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Expression profiling and functional analysis of Toll‐like receptors in primary healthy human nasal epithelial cells shows no correlation and a refractory LPS response

Overview of attention for article published in Clinical and Translational Allergy, December 2015
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About this Attention Score

  • Good Attention Score compared to outputs of the same age (69th percentile)
  • Good Attention Score compared to outputs of the same age and source (78th percentile)

Mentioned by

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6 tweeters
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2 Facebook pages

Citations

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17 Dimensions

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27 Mendeley
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Title
Expression profiling and functional analysis of Toll‐like receptors in primary healthy human nasal epithelial cells shows no correlation and a refractory LPS response
Published in
Clinical and Translational Allergy, December 2015
DOI 10.1186/s13601-015-0086-3
Pubmed ID
Authors

J. Tongeren, K. I. L. Röschmann, S. M. Reinartz, S. Luiten, W. J. Fokkens, E. C. Jong, C. M. Drunen

Abstract

Innate immune recognition via Toll-like receptors (TLRs) on barrier cells like epithelial cells has been shown to influence the regulation of local immune responses. Here we determine expression level variations and functionality of TLRs in nasal epithelial cells from healthy donors. Expression levels of the different TLRs on primary nasal epithelial cells from healthy donors derived from inferior turbinates was determined by RT-PCR. Functionality of the TLRs was determined by stimulation with the respective ligand and evaluation of released mediators by Luminex ELISA. Primary nasal epithelial cells express different levels of TLR1-6 and TLR9. We were unable to detect mRNA of TLR7, TLR8 and TLR10. Stimulation with Poly(I:C) resulted in a significant increased secretion of IL-4, IL-6, RANTES, IP-10, MIP-1β, VEGF, FGF, IL-1RA, IL-2R and G-CSF. Stimulation with PGN only resulted in significant increased production of IL-6, VEGF and IL-1RA. Although the expression of TLR4 and co-stimulatory molecules could be confirmed, primary nasal epithelial cells appeared to be unresponsive to stimulation with LPS. Furthermore, we observed huge individual differences in TLR agonist-induced mediator release, which did not correlate with the respective expression of TLRs. Our data suggest that nasal epithelium seems to have developed a delicate system of discrimination and recognition of microbial patterns. Hypo-responsiveness to LPS could provide a mechanism to dampen the inflammatory response in the nasal mucosa in order to avoid a chronic inflammatory response. Individual, differential expression of TLRs on epithelial cells and functionality in terms of released mediators might be a crucial factor in explaining why some people develop allergies to common inhaled antigens, and others do not.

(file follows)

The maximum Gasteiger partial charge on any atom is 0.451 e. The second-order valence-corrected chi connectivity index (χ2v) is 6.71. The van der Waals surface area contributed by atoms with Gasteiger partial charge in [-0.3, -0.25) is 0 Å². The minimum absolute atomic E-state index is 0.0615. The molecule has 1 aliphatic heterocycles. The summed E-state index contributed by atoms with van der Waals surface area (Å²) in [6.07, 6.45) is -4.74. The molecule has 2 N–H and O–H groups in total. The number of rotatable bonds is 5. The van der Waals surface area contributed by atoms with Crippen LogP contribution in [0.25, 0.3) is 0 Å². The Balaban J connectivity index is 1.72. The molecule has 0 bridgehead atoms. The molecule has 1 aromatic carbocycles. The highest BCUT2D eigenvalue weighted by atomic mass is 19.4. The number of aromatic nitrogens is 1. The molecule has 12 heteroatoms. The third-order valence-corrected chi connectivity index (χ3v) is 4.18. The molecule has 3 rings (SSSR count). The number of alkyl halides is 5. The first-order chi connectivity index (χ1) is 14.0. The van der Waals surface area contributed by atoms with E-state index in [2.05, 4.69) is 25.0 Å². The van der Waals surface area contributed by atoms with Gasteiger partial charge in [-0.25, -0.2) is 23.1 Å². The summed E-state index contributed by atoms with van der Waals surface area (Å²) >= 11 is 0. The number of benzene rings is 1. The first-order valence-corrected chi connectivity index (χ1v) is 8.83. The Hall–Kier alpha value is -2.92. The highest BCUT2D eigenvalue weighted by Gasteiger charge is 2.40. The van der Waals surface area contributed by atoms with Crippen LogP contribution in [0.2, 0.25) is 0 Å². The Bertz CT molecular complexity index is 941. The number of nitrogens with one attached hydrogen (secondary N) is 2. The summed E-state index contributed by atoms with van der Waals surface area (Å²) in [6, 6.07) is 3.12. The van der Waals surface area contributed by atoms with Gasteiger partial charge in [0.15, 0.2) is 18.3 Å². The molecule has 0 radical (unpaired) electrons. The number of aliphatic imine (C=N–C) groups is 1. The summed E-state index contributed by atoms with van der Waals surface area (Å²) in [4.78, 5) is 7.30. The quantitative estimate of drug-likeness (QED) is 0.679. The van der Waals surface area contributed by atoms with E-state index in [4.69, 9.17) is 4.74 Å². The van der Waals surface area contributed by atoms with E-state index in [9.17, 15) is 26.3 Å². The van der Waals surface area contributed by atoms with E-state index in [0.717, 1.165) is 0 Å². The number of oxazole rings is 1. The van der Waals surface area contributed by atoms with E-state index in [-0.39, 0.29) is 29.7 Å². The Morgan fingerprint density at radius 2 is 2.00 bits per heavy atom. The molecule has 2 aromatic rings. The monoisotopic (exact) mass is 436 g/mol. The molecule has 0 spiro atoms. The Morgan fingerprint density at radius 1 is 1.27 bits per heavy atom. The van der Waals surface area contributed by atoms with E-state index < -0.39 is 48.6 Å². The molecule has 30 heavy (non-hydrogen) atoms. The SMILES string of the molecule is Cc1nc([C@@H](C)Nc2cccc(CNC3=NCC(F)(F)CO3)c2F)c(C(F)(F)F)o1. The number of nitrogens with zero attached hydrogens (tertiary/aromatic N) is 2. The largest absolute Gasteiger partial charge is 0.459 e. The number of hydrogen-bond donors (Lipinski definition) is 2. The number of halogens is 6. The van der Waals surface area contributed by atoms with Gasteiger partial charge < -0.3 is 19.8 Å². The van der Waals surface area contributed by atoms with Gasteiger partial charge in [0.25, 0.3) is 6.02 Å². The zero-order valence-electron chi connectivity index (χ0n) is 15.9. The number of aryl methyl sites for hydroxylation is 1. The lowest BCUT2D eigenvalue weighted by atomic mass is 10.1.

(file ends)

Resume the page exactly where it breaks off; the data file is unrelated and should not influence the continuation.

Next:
Twitter Demographics

The data shown below were collected from the profiles of 6 tweeters who shared this research output. Click here to find out more about how the information was compiled.

Mendeley readers

The data shown below were compiled from readership statistics for 27 Mendeley readers of this research output. Click here to see the associated Mendeley record.

Geographical breakdown

Country Count As %
Australia 1 4%
Unknown 26 96%

Demographic breakdown

Readers by professional status Count As %
Student > Ph. D. Student 7 26%
Student > Bachelor 5 19%
Student > Doctoral Student 3 11%
Researcher 2 7%
Other 1 4%
Other 4 15%
Unknown 5 19%
Readers by discipline Count As %
Immunology and Microbiology 7 26%
Medicine and Dentistry 4 15%
Agricultural and Biological Sciences 3 11%
Biochemistry, Genetics and Molecular Biology 2 7%
Pharmacology, Toxicology and Pharmaceutical Science 1 4%
Other 3 11%
Unknown 7 26%

Attention Score in Context

This research output has an Altmetric Attention Score of 4. This is our high-level measure of the quality and quantity of online attention that it has received. This Attention Score, as well as the ranking and number of research outputs shown below, was calculated when the research output was last mentioned on 04 September 2021.
All research outputs
#6,846,229
of 21,948,630 outputs
Outputs from Clinical and Translational Allergy
#367
of 640 outputs
Outputs of similar age
#122,158
of 407,336 outputs
Outputs of similar age from Clinical and Translational Allergy
#8
of 32 outputs
Altmetric has tracked 21,948,630 research outputs across all sources so far. This one has received more attention than most of these and is in the 68th percentile.
So far Altmetric has tracked 640 research outputs from this source. They typically receive more attention than average, with a mean Attention Score of 9.9. This one is in the 42nd percentile – i.e., 42% of its peers scored the same or lower than it.
Older research outputs will score higher simply because they've had more time to accumulate mentions. To account for age we can compare this Altmetric Attention Score to the 407,336 tracked outputs that were published within six weeks on either side of this one in any source. This one has gotten more attention than average, scoring higher than 69% of its contemporaries.
We're also able to compare this research output to 32 others from the same source and published within six weeks on either side of this one. This one has done well, scoring higher than 78% of its contemporaries.